United States District Court, E.D. Missouri, Southeastern Division
MEMORANDUM AND ORDER
E. JACKSON UNITED STATES DISTRICT JUDGE.
matter is before the Court upon the motion of plaintiff
Jordan Armand Woods, an inmate at Southeast Correctional
Center (“SECC”), for leave to commence this
action without prepayment of the filing fee. Having reviewed
Plaintiff's financial information, the Court assesses a
partial initial filing fee of $6.88. In addition, the Court
will require Plaintiff to submit an amended complaint.
U.S.C. § 1915(b)(1)
to 28 U.S.C. § 1915(b)(1), a prisoner bringing a civil
action in forma pauperis is required to pay the full amount
of the filing fee. If the prisoner has insufficient funds in
his prison account to pay the entire fee, the Court must
assess and, when funds exist, collect an initial partial
filing fee of 20 percent of the greater of (1) the average
monthly deposits in the prisoner's account, or (2) the
average monthly balance in the prisoner's account for the
prior six-month period. After payment of the initial partial
filing fee, the prisoner is required to make monthly payments
of 20 percent of the preceding month's income credited to
his account. 28 U.S.C. § 1915(b)(2). The agency having
custody of the prisoner will forward these monthly payments
to the Clerk of Court each time the amount in the
prisoner's account exceeds $10.00, until the filing fee
is fully paid. Id.
has submitted an affidavit and a certified copy of his prison
account statement for the six-month period immediately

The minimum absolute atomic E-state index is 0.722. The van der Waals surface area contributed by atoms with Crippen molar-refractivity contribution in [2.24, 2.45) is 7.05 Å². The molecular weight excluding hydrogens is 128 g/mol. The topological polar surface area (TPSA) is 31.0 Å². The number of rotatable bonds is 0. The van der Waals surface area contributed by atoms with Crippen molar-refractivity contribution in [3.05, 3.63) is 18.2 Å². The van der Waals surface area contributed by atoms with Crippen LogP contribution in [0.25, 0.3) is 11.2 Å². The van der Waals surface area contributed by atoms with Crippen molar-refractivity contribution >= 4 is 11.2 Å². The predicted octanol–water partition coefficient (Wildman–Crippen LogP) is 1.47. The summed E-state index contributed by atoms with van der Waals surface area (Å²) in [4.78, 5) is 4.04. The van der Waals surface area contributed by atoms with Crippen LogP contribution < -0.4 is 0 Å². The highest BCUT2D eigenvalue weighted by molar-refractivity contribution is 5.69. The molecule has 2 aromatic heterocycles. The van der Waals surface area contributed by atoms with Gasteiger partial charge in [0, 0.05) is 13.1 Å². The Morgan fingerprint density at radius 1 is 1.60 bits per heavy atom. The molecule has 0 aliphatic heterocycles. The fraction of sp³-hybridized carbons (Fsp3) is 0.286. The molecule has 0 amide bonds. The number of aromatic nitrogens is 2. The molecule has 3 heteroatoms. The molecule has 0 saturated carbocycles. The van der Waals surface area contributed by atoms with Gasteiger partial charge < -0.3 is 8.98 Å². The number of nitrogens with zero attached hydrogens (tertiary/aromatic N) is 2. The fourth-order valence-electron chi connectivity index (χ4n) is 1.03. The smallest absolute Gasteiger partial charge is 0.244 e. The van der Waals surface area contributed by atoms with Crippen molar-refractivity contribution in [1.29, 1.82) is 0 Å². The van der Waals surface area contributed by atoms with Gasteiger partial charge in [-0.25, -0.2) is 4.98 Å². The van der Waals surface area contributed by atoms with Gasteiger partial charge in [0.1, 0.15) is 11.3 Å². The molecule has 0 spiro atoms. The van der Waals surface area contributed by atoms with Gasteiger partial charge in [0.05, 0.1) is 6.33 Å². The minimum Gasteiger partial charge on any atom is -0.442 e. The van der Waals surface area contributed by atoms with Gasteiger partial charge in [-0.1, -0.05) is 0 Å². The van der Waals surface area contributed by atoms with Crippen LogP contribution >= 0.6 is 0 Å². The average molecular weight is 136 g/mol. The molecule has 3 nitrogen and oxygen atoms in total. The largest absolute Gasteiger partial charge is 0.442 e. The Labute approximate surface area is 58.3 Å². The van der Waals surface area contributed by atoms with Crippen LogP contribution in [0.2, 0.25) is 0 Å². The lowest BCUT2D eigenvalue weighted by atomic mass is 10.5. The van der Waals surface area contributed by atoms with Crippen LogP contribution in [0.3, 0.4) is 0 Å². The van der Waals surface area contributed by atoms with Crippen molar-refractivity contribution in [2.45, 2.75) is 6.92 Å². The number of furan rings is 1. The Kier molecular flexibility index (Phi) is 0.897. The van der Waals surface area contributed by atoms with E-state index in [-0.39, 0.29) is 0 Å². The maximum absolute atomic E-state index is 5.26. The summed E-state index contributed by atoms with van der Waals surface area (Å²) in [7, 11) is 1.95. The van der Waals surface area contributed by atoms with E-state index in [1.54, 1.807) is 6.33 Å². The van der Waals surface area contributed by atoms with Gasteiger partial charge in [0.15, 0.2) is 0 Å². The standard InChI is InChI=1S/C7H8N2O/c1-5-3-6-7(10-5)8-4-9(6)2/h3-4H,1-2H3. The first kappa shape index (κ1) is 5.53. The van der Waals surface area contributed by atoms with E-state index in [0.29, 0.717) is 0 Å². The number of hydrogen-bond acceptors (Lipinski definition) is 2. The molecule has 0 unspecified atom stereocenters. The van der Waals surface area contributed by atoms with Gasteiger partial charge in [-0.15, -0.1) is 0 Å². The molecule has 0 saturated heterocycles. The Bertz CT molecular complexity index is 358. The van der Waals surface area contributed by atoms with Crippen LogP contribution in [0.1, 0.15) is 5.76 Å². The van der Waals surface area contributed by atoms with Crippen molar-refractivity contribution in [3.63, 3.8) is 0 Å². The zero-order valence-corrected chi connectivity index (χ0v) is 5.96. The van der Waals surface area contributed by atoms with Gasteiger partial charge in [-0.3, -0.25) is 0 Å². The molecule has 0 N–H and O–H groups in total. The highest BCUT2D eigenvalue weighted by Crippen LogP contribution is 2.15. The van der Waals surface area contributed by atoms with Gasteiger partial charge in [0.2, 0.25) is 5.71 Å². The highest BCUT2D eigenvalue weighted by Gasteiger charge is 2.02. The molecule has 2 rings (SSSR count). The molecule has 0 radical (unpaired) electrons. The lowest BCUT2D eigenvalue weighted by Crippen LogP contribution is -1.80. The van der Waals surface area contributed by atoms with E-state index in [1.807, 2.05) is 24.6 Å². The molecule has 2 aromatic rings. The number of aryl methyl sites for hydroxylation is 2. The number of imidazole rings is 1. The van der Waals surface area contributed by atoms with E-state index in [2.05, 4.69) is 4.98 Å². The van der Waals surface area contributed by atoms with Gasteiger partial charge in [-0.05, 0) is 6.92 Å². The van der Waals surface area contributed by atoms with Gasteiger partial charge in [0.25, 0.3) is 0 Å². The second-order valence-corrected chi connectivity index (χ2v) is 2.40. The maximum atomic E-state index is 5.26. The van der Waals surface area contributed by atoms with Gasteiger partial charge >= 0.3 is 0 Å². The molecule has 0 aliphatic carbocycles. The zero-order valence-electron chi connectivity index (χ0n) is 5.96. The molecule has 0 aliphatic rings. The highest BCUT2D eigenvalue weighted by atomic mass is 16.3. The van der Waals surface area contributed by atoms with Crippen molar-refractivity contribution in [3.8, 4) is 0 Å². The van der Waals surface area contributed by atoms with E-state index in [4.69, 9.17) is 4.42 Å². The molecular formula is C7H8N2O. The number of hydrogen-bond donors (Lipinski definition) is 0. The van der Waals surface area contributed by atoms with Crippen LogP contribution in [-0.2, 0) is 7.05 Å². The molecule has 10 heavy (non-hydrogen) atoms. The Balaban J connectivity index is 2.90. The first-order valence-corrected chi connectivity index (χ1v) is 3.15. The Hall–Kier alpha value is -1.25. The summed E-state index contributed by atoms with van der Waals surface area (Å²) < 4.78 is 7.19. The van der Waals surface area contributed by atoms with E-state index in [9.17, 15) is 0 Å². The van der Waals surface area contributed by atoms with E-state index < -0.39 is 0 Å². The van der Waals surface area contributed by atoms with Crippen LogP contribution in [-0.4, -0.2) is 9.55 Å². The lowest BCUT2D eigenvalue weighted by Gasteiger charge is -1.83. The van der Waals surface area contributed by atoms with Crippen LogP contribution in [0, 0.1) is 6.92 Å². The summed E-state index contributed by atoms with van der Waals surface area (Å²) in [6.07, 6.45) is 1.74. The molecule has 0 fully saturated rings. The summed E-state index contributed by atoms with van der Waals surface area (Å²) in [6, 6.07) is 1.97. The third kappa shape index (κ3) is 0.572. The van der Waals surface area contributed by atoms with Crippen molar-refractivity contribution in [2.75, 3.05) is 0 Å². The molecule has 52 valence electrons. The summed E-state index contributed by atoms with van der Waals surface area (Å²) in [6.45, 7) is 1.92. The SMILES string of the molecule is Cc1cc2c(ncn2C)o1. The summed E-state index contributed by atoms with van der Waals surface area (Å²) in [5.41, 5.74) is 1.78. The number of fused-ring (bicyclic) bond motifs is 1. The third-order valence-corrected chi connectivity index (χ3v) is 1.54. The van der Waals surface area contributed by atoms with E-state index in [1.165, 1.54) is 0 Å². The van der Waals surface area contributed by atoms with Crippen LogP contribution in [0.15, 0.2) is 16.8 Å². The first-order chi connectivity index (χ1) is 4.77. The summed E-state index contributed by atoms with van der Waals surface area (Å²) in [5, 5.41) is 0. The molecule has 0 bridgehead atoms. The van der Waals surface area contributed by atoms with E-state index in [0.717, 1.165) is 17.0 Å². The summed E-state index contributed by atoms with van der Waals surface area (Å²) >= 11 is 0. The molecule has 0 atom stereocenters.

preceding the submission of his complaint. A review of
plaintiff's account indicates an average monthly deposit
of $34.38, and an average monthly balance of $5.06. Plaintiff
has insufficient funds to pay the entire filing fee.
Accordingly, the Court will assess an initial partial filing
fee of $6.88, which is 20 percent of plaintiff's average
U.S.C. § 1915(e)(2)(B)
28 U.S.C. § 1915(e)(2), the Court is required to dismiss
a complaint filed in forma pauperis if it is
frivolous, malicious, or fails to state a claim upon which
relief can be granted. To state a claim for relief under
§ 1983, a complaint must plead more than “legal
conclusions” and “[t]hreadbare recitals of the
elements of a cause of action [that are] supported by mere
conclusory statements.” Ashcroft v. Iqbal, 556
U.S. 662, 678 (2009). A plaintiff must demonstrate a
plausible claim for relief, which is more than a “mere
possibility of misconduct.” Id. at 679.
“A claim has facial plausibility when the plaintiff
pleads factual content that allows the court to draw the
reasonable inference that the defendant is liable for the
misconduct alleged.” Id. at 678. Determining
whether a complaint states a plausible claim for relief is a
context-specific task that requires the reviewing court to,
inter alia, draw upon judicial experience and common
sense. Id. at 679.
conducting initial review pursuant to § 1915(e)(2), the
Court must give the complaint the benefit of a liberal
construction. Haines v. Kerner, 404 U.S. 519, 520
(1972). However, this does not mean that pro se
complaints may be merely conclusory. Even pro se
complaints are required to allege facts which, if true, state
a claim for relief as a matter of law. Martin v.
Aubuchon, 623 F.2d 1282, 1286 (8th Cir. 1980); see